Cleft Lip and Palate Surgery
Cleft lip and palate are birth defects resulting from an improper formation of the lips or mouth during pregnancy. The lips form between week 4 and week 7, while the roof of the mouth―the palate―forms between week 6 and week 9. However, if the tissues are unable to fuse together normally due to an underlying reason, it results in the formation of a cleft. Together, these defects are called “orofacial clefts”.
A baby may be born with a cleft lip, cleft palate, or both. These defects may either be isolated, or a result of other genetic birth defects. Approximately 70% of orofacial clefts are isolated clefts and can be repaired using surgical methods.
Cleft Lip Repair Surgery
The Centers for Disease Control and Prevention recommends performing a cleft lip surgery within the first 12 months of the baby’s life. Usually, a cleft lip repair is done within 1-4 months. After a thorough examination through diagnostic testing and medications, the doctor will start preparing for the surgical procedure. In some cases, the child will be required to wear an intraoral device prior to the surgery. This assists in maintaining the arch of the affected lip.
The surgery begins by administering medications which may include intravenous sedation or general anesthesia. Once the child is sedated, incisions are made on both sides of the cleft to create flaps of tissue. The goal is to use these flaps to bring the two sides together, and then finely stitch (to minimize visible scarring) the area, thus eliminating the unwanted gap.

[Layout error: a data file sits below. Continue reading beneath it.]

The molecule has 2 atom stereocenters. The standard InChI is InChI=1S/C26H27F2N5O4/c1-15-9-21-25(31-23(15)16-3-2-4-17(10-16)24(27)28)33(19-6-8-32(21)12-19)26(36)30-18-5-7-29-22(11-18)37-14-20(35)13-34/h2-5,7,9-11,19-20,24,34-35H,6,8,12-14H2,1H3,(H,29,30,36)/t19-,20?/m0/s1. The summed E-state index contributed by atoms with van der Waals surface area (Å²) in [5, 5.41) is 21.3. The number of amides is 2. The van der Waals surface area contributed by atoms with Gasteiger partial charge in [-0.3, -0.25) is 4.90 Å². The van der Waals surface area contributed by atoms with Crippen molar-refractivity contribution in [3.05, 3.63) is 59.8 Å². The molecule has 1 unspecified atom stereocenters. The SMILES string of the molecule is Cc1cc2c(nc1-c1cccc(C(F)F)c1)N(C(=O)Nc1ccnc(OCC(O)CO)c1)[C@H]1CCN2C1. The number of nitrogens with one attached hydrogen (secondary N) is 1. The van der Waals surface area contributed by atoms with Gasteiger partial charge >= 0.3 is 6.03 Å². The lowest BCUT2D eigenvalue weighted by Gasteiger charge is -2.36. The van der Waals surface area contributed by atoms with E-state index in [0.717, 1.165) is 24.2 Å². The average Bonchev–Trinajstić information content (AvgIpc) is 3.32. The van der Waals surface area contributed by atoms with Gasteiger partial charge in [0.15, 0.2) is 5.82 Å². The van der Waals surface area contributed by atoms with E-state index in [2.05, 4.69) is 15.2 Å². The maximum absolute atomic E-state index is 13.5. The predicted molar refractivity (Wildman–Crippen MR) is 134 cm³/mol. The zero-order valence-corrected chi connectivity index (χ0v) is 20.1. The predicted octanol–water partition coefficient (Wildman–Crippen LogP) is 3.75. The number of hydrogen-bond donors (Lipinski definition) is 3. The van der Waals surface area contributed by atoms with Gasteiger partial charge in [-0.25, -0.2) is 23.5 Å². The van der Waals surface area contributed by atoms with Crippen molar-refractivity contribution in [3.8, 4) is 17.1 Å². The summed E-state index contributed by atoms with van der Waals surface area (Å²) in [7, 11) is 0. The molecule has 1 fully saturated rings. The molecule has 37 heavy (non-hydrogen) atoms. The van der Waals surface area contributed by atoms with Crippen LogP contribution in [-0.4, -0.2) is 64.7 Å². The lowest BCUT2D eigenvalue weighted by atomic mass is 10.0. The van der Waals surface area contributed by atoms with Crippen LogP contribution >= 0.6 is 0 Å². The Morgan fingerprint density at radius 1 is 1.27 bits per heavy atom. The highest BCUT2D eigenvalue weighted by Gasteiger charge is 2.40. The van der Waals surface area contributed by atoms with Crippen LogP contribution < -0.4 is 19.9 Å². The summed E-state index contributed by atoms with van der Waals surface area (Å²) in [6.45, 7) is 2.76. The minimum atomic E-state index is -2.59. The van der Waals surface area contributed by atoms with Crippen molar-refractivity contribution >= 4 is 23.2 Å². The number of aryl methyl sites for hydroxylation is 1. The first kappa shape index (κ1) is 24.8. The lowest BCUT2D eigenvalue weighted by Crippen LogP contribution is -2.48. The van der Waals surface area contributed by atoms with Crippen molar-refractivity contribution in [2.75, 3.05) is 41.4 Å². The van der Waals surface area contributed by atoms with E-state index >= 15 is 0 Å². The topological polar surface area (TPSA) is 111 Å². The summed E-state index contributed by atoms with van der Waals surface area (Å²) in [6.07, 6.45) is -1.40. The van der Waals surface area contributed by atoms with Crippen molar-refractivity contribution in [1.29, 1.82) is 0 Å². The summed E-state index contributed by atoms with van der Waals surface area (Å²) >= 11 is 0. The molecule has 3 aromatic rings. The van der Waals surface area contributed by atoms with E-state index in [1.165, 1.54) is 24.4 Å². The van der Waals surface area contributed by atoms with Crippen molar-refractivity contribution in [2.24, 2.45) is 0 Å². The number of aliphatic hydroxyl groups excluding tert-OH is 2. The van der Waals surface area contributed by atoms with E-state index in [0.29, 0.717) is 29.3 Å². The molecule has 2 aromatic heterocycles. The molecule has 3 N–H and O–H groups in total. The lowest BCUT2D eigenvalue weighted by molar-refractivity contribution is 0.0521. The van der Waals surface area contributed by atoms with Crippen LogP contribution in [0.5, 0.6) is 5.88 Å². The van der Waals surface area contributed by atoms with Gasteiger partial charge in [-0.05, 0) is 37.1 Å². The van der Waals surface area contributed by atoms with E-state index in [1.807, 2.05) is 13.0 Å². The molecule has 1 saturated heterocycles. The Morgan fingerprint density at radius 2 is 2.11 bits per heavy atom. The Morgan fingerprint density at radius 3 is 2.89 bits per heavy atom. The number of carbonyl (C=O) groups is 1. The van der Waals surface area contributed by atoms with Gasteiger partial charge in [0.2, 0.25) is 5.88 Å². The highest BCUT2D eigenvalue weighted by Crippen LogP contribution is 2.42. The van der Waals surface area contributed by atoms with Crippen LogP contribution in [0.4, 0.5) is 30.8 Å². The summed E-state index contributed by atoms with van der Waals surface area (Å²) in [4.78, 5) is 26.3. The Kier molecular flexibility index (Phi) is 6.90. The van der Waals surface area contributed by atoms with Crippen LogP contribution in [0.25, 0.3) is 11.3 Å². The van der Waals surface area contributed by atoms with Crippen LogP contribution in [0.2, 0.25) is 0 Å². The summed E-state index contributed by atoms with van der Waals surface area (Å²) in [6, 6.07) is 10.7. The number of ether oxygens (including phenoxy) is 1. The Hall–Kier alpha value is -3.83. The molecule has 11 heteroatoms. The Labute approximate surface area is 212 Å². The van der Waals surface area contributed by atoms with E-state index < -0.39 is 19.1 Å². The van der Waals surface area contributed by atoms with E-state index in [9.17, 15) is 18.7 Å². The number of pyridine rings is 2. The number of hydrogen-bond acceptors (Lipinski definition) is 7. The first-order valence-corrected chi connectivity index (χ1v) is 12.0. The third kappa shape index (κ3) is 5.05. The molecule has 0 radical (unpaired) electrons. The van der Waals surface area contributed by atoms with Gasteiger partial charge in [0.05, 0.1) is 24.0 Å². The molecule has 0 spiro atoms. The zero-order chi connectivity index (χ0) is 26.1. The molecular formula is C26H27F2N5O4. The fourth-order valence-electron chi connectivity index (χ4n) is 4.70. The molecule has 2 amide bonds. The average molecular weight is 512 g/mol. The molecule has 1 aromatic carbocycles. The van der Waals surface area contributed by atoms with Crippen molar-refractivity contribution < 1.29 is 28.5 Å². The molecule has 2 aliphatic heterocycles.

Cleft Palate Repair Surgery
The Centers for Disease Control and Prevention recommends performing a cleft palate surgery within the first 18 months of the baby’s life. Usually, a cleft palate repair is done within 9-18 months. The procedure is comparatively more complicated than the cleft lip surgery, since the muscles and the tissues of the palate need to be carefully repositioned in order to fill the gap. The palate also plays a significant role in the speech development of the baby, therefore, extra caution is necessary.
The procedure begins by making appropriate incisions on both sides of the cleft palate, followed by repositioning the components of the palate―muscles and the hard and soft palates. Once the repositioning is done, the area is sewed together using absorbable sutures.
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